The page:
Legislation must save life of mother not take life of child
There is at least one issue that pro-choice, pro-life and all shades between can agree on – the need to preserve a mother’s life. Where there is no hope of survival for an unborn baby due to immaturity, and where the infamous “real and substantial risk to the life of the mother” is present, the concern is always to prevent one tragedy turning into two.
That consensus might not stretch much further than that. Pro-choice advocates might believe that a threat of suicide is a valid “real and substantial risk”, while pro-life people might believe that abortion as a “treatment” for suicidal ideation is neither desirable nor helpful.
A letter by eight psychiatrists this week claimed the key point in recent research is that “where a pregnancy is unplanned, the mental health outcome for those women who have an abortion is the same as for those women who go on to have a baby”. But if abortion makes no positive difference, in what sense is it a treatment?
Ironically, the very research to which the psychiatrists provide an internet link suggests outcomes are not all the same: “There were some additional factors associated with an increased risk of mental health problems specifically related to abortion . . . if a woman has a negative attitude towards abortion, shows a negative emotional reaction to the abortion or is experiencing stressful life events, health and social care professionals should consider offering support, and where necessary treatment, because they are more likely than other women who have an abortion to develop mental health problems”.
Careful about claims
Abortion and the care of mothers are such sensitive subjects that we all need to be careful about the claims we make. What matters is not having something passionate to say, but the truthfulness of what we say. Language and distinctions matter. They matter when it comes to life, and they matter when it comes to law.
There is an attempt to blur the distinction between life-saving treatment for a mother and a deliberate attempt to end the life of her baby. Anyone who wishes to maintain that distinction is apparently being dishonest, motivated by a desire to maintain some unrealistic ideal of Holy Catholic Ireland, and unwilling to acknowledge reality.
The belief there is no difference between attempting to save a mother’s life and any other medical procedure where the intention is to end the life of a baby is held by Fintan O’Toole, among others. Fintan is a fine writer, who spends a significant proportion of his professional life examining in forensic detail the nuances of language in drama, and how language serves to illuminate profound human concerns.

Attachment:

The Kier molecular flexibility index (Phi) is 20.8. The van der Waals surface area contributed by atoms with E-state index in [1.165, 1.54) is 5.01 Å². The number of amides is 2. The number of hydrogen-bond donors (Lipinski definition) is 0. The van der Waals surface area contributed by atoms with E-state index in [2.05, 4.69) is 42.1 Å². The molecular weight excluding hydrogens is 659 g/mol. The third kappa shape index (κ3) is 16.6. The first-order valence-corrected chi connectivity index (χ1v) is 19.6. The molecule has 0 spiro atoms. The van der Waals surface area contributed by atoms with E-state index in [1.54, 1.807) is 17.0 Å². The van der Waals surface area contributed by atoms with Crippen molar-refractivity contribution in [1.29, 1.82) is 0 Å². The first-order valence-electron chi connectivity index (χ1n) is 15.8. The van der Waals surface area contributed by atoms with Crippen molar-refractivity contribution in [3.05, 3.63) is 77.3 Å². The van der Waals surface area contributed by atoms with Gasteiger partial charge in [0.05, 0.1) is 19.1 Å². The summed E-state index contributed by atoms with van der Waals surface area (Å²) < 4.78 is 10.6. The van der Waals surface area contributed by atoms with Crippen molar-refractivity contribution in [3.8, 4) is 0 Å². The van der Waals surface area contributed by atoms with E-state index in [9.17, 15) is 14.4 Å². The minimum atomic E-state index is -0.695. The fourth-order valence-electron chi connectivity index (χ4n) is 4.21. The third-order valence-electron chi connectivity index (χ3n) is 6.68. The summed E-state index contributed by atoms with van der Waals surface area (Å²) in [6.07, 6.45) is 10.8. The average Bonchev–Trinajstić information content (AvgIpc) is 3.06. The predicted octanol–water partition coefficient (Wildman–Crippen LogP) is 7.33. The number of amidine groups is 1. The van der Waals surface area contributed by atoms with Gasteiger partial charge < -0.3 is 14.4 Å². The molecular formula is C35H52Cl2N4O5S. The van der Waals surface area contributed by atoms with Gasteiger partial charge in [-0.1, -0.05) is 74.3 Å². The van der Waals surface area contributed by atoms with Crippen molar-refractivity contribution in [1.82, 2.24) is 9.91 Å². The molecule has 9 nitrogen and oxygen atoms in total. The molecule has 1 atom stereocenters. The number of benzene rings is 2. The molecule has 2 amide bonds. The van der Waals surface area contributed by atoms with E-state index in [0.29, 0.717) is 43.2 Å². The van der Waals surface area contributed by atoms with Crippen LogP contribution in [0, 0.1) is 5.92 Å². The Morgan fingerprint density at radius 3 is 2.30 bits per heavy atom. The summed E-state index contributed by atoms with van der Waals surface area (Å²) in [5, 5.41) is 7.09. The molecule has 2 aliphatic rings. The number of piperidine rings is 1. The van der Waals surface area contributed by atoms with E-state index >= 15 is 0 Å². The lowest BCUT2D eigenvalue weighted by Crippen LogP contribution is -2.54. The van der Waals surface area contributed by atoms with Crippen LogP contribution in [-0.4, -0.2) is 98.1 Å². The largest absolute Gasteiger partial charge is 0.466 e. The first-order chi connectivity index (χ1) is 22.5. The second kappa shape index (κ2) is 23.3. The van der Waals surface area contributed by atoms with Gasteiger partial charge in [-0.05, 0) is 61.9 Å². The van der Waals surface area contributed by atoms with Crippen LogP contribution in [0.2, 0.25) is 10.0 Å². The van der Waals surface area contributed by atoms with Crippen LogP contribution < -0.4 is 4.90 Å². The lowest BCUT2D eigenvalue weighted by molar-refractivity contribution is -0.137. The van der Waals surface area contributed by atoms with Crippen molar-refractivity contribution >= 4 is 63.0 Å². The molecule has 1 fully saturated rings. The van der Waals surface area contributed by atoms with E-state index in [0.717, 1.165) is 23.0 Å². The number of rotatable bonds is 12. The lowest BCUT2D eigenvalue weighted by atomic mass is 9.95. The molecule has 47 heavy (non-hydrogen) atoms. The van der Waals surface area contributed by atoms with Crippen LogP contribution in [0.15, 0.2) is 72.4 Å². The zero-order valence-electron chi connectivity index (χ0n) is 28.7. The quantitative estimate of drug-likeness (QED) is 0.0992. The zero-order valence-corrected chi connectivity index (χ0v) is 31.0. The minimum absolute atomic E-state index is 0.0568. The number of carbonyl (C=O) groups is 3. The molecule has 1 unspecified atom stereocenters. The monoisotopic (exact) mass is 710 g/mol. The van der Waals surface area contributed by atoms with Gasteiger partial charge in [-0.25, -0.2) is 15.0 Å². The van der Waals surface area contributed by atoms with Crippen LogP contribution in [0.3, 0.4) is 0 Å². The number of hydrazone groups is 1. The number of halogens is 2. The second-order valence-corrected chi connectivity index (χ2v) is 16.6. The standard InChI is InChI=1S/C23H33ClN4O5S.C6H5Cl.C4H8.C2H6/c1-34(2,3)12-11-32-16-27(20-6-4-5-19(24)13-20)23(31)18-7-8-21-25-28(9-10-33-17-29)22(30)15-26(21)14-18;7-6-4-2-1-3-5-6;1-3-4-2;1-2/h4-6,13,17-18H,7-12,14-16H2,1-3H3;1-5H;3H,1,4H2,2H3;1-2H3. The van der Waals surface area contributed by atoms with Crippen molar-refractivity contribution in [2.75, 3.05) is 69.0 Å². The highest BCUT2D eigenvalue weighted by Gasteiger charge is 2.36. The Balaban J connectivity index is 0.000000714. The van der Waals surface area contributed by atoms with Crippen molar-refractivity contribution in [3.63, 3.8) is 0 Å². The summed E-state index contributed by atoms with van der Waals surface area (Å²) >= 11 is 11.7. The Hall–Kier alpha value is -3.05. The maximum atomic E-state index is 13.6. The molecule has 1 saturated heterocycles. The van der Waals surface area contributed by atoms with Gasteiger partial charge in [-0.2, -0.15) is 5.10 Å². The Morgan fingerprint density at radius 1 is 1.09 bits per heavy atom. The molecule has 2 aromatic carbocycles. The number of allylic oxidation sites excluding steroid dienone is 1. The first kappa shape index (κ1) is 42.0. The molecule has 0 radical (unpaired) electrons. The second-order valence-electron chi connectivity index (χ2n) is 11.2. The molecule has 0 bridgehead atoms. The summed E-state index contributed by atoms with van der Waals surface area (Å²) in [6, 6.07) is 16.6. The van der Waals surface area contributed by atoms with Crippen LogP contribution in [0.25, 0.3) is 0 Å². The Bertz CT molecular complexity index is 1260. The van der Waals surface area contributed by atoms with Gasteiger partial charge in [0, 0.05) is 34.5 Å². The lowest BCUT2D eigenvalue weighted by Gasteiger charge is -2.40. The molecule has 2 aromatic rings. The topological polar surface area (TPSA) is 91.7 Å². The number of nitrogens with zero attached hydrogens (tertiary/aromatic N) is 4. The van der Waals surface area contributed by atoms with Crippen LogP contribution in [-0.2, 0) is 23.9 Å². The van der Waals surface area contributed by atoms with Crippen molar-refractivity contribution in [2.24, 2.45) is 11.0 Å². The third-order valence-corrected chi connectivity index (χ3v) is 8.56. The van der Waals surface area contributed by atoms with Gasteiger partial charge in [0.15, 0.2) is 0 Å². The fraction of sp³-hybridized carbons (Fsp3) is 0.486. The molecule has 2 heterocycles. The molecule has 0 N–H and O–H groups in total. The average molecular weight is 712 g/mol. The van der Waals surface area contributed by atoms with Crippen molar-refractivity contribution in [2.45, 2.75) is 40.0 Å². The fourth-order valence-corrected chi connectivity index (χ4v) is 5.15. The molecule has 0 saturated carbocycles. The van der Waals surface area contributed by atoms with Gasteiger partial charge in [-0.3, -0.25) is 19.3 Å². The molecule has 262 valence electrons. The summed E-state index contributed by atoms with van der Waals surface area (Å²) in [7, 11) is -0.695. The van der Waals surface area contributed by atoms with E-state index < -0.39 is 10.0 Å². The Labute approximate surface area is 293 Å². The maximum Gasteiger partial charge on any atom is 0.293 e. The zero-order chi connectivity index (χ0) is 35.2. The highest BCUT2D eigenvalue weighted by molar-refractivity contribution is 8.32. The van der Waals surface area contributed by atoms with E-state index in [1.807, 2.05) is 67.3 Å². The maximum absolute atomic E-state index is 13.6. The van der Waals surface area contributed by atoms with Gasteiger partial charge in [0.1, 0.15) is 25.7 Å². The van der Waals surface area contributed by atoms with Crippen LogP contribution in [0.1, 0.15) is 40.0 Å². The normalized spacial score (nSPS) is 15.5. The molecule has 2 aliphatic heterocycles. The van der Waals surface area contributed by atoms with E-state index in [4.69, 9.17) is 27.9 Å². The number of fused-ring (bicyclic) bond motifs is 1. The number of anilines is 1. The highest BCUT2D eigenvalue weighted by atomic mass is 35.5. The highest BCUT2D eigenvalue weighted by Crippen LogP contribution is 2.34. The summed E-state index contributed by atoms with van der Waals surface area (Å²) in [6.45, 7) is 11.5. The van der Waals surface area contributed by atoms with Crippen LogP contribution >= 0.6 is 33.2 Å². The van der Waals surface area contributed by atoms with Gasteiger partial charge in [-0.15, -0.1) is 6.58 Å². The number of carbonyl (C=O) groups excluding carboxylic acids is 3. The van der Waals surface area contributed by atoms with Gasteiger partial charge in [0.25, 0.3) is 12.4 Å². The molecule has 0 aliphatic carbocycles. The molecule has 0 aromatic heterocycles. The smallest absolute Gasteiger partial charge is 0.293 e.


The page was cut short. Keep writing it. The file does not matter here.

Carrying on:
If he cannot see the distinction, I despair. He has asked rhetorically, “When is an abortion not an abortion?” I believe a better question is, “When is a termination of pregnancy not an abortion?” The root of the word “abortion”, according to the OED, comes from the mid-16th century Latin word, aboriri, meaning “miscarry”.
Medical personnel are now instructed not to use the word abortion in relation to miscarriage, because it is too upsetting for bereaved parents. Yet it is proposed to use the word abortion for a situation where the only options are one tragedy or two.
All pregnancies are terminated. Most are terminated by birth and a healthy baby. Some are terminated by miscarriage. Some are terminated by life-saving treatment. And some are terminated because of a decision of a mother, where there is no risk to either the life or health of the mother. Yet we are now expected to blur vital distinctions to facilitate the desire of some people to bring about a liberalisation of abortion laws.
Another blurring is the attempt to pretend that we can legislate for X without legalising abortion on demand. But what protection will there be? The signatures of two doctors? Contrary to popular opinion, the British 1967 Act was never intended to legislate for abortion on demand. The signatures of two doctors were required, because abuse was unthinkable. Yet it is now virtually a meaningless ritual, and almost no one is refused an abortion.
The distinction between life-saving treatment and direct abortion is not a fudge. It cannot be dismissed simply because it is associated with an unpopular and sometimes derided faith tradition.
To wish to maintain these distinctions is painted as extreme. But sometimes the middle ground is not the morally superior position. Martin Luther King did not think so, and neither did William Wilberforce. If we cannot say life is valuable no matter the colour, life-stage or gender without being labelled extreme, we have reached a sorry pass indeed. There have been tragedies before Savita Halappanavar: Tania McCabe, and Nigerian Bimbo Onanuga, to name just two. Every death of a mother in pregnancy or childbirth is devastating.
Most pro-life advocates are people who have experienced pregnancy and childbirth. The women did not want to die in the process, and the men didn’t want to sacrifice the women they love for some unknown person, born or unborn.
But they also did not want their child’s life ended at the first sign of trouble. Is that now extreme? We must legislate to save lives, while simultaneously not legislating to permit the deliberate taking of lives. We can make fine distinctions in other areas: it must be possible here.